My Friends: Nirvana and Live Support 1987-1994 Part One

Studying this much Nirvana data for so long, I keep seeing things I simply want to look at and digest in more detail — often what you’re seeing is me working it through in my own mind rather than simply a thoroughly digested entry, certainly I rarely know the conclusion before I start. What I wanted to do today was examine the bands with whom Nirvana played either as support or supported by. I was curious who Nirvana had spent most time with.

To conduct this survey, as ever, I owe a strong debt of gratitude to the work of the Nirvana Live Guide — the data they’ve made available to fans is incredible, I’m just enjoying myself manipulating the information to hopefully show neat little patterns, trends and facts. Today’s post came about because I was so amused by many of the band names I saw popping up on the Guide and wanted to look more closely and acknowledge the role of other bands in the Nirvana story. I know it’s always the same, we barely notice the band that comes on before the band we’ve come to see, but for an awful lot of their existence Nirvana weren’t even that second-string band; they were just another name on a list of unknown quantities.

As a proviso, I ignored the festivals, the sheer quantity of bands on different stages, not necessarily sharing contact and so forth, the festivals were impossible to deal with. Of course this does, for example, influence the statistics for appearances alongside Sonic Youth. I confined this study, with the exception of a benefit/festival or two with as many as five or six bands appearing, to occasions where it was just a normal gig, two-three bands altogether.

With regard to the absolute numbers, fact number one is the headline figure of 234 unique bands with whom Nirvana played over the course of their time in existence. What’s even more interesting is how few of those bands Nirvana played with more than once. In the table below I set the bar at four times even to allow entry to the list:

Bands Nirvana Played with Most 1987-1994

A mere 36 of those 234 bands are known to have played more than four shows with Nirvana; that’s a remarkable number of connections for Nirvana to be making, band after band, year after year with their peak as live performers coinciding with their peak of shared stages; ending up playing with 56-66 bands a year is quite phenomenal, massive turn-over in support. It emphasises how much of a minor presence Nirvana were until remarkably late in their career in that they clearly had little or no control over who they ended up on stage with, they took every chance, came on before or after absolutely anyone — this did change once fame hit.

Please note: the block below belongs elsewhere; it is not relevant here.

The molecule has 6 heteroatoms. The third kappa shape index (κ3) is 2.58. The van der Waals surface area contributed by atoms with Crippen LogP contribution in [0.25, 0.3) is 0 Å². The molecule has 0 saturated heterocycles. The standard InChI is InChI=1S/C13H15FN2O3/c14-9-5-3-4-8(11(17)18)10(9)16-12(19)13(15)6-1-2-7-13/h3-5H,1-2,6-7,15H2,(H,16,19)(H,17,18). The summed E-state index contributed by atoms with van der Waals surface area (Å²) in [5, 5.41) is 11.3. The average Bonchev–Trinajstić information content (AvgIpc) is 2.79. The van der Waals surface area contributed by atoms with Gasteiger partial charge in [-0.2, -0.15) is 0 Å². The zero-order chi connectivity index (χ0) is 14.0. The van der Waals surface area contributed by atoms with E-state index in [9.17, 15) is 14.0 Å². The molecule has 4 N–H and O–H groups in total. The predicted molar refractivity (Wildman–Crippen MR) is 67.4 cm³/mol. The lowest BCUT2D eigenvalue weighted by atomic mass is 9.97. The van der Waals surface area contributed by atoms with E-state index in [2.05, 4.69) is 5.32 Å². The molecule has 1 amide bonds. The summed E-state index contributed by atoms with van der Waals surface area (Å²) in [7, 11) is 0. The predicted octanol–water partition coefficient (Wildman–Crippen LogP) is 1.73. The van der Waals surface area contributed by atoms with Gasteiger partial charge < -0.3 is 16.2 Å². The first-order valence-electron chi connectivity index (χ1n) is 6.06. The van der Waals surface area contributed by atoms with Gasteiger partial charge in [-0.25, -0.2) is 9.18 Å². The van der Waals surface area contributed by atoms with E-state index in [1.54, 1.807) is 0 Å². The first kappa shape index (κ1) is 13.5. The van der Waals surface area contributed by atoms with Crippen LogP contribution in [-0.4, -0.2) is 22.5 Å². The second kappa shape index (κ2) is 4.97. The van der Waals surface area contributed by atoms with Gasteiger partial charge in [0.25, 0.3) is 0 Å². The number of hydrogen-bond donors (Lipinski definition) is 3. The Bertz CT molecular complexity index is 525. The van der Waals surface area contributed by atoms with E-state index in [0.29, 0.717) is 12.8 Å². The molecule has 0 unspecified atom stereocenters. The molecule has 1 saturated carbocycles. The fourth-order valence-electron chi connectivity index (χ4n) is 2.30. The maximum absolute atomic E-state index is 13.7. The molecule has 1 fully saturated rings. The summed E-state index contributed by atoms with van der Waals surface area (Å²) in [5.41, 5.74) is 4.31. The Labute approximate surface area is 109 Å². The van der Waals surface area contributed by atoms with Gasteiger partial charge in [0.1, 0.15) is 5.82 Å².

The trend over time is unsurprising both because of the fall-off in Nirvana’s activity in later years and also the fact they were no longer playing band showcases or taking any chance to get on stage but were actively selecting the company they kept. It’s still notable, however, how thoroughly things changed; in 1992, 1993 and 1994 they play with so few other artists that one has to go all the way back to 1987 to find a year they forged so few on-stage connections. Notice also how, as the total number of bands declines, the number of bands with whom Nirvana played more than once in a year actually did increase suggesting it was deliberate commercial/contractual arrangements, the business in other words, rather than just ‘nature’ that created this pattern:

Individual Bands per Year 1987-1994

Michael Gira was quoted at one point, I’m doing this from memory, saying that the reason Sonic Youth succeeded while Swans remained a strictly underground flavour was that he went round the country making enemies while Sonic Youth made so many friends. In the case of Nirvana they seem to have spent time with anyone who was anyone in the North-west, on top of a whole batch of names elsewhere primarily American but with solid and persistent connections to international favourites. There are so many bands they’re on stage with. It can’t have hurt either that, with no disrespect intended, the fact the vast majority of bands on the list are either complete, or as near-as, unknowns would have emphasised Nirvana’s quality and superiority — it’s easy to stand out and draw attention when stood alongside more minor acts.

For those of you with a penchant for numerology and spookiness, by the way, note the total for 1992 then the sum of 1993-1994 — oooooo…Fear the nonsensical but eerie…


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